All of this should be self-evident, which raises once again the question of the calibre of the work conducted by the IPA since the Ca valley rock art came under its jurisdiction. This work amounts to a catalogue of unsubstantiated claims, usually trumpeted through the mass media and presented without any adequate scientific data; and to a series of admitted failures in site management. The wholesale scrubbing of engraved panels ‘with wooden tools and river water’ to remove all lichens (thus eliminating the possibility of lichenometry) and accretionary mineral deposits (eliminating the possibility of using them for direct dating) ‘for political expediency’ (Zilho 1996), the banning from the project of all researchers considered sceptical and the related xenophobia (Swartz 1997a, 1997b), and the surreptitious procedures of research and reporting of results have become the hallmarks of this work, the financial costs of which have been enormous to the Portuguese taxpayer. It needs to be emphasised that the Ca research project has cost millions of dollars already, and has so far not produced much credible scientific evidence. Its initial claims that the Penascosa terrace was Pleistocene and would yield Palaeolithic occupation evidence was abandoned after Zilho et al. (1997) conceded that Watchman’s preliminary TL dates were correct, and that the terrace was of recent millennia. The IPA team has even discovered a remnant of a genuine Late Pleistocene terrace at the Penascosa site, but it is 40 m above the river, clearly indicating that the river was then 40 m above its present elevation. This only confirms the predictions of earlier researchers that the prospects of discovering any Pleistocene sediments at or near the floor of the lower Ca valley are very discouraging, because this is a very young valley experiencing rapid downcutting. It is perfectly possible that Pleistocene occupation evidence exists on the steep hill slopes high above the present river, perhaps in pockets of surviving terrace deposits. It is equally possible that debris from such deposits have found their way into colluvial (secondary) sediments on the valley floor. But what is becoming increasingly clear from the desperate IPA campaign to locate in situ Palaeolithic occupation evidence near the valley floor is that there is none to be found. A most intensive search conducted over several years has not yielded any such evidence. Nor should we expect to find in situ Palaeolithic material in what are, apparently without exception, late Holocene sediments. The obvious corollary is of course that most of the rock panels on which the Ca petroglyphs occur, particularly those near the present river’s elevation, could therefore not have existed prior to the Holocene, because the river was at a higher level in the Pleistocene.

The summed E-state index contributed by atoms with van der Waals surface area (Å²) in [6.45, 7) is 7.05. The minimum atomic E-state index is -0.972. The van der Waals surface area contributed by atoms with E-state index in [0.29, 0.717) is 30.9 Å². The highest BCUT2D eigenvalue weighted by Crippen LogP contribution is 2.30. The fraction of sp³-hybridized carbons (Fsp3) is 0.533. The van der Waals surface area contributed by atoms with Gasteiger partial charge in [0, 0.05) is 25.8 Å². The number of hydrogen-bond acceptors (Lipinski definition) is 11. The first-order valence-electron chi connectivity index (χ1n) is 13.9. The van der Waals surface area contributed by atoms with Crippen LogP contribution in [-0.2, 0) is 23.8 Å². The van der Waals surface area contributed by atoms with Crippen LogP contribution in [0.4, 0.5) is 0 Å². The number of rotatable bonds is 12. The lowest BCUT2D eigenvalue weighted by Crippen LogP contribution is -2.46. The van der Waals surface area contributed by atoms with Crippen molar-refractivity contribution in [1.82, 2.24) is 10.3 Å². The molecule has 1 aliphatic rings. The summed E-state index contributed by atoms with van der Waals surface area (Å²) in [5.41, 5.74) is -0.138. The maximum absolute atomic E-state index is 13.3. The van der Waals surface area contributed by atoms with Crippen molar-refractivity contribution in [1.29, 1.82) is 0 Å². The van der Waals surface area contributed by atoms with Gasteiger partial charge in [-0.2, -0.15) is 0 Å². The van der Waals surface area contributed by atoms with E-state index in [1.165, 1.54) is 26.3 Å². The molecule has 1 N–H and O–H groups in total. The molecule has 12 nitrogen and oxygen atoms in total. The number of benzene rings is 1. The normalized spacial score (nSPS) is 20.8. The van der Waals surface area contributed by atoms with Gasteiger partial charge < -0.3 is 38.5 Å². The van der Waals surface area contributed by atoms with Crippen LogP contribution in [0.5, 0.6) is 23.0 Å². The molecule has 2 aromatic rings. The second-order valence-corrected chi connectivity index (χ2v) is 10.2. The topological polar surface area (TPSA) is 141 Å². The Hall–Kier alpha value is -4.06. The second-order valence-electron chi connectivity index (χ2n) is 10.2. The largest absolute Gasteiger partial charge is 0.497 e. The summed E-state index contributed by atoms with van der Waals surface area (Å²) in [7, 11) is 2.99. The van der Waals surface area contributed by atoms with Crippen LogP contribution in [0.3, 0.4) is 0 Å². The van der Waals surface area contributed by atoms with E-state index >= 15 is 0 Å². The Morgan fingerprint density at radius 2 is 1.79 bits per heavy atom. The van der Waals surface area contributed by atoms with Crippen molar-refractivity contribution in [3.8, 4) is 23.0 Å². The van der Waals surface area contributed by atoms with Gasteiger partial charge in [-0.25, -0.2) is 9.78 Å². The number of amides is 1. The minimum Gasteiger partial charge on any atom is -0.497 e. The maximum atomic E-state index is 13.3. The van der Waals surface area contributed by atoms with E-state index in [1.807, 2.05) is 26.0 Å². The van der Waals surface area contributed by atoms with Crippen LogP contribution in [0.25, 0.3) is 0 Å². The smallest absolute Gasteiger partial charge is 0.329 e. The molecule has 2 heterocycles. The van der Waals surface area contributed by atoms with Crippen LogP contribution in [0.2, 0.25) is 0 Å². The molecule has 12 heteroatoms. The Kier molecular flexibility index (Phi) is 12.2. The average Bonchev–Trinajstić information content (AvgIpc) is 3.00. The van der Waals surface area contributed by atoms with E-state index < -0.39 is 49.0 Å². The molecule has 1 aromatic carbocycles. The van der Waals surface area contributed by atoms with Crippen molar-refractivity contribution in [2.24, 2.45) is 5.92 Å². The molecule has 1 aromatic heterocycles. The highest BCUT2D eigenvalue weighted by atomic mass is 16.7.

It follows that, despite huge and very costly research efforts, no archaeological evidence has been recovered in the course of the IPA Ca campaign that can be linked securely to the rock art. Since this was the exclusive purpose of this massive campaign it can only be described as an unqualified failure. We remind the Director of IPA that he has a moral obligation to contribute credible data concerning the age of the Ca petroglyphs, because it was due to his decision that the Ca petroglyph panels were systematically denuded of all their lichens and accretions (Jaffe 1996). We remind him that in so doing he has effectively eliminated most direct dating approaches, particularly lichenometry (which would have almost certainly provided highly accurate and reliable estimates of rock art age) and analyses of accretionary mineral skins. So far he has pursued only unproductive strategies to make good his mistake, and the Fariseu project is merely the latest fiasco in a disastrous campaign.

If we were genuinely interested in the possible age of the Fariseu petroglyphs, several avenues could be explored. For instance, the pictures themselves provide clues. The uppermost ‘horse head’ in the above image includes a line carved across the animal’s muzzle, right at the base of the mouth. This marking seems to indicate the presence of a bridle which connects in a neat curve to where the bit would be located. This detail seems to imply that the animal was domesticated. Most archaeologists reject Bahn’s (1980, 1981) suggestion that horses were domesticated in the Pleistocene, in fact domestic horses are not thought to appear in Portugal before mid-Holocene times. Until we have solid evidence for domesticated horses in the Gravettian, this image is not likely to be of that period.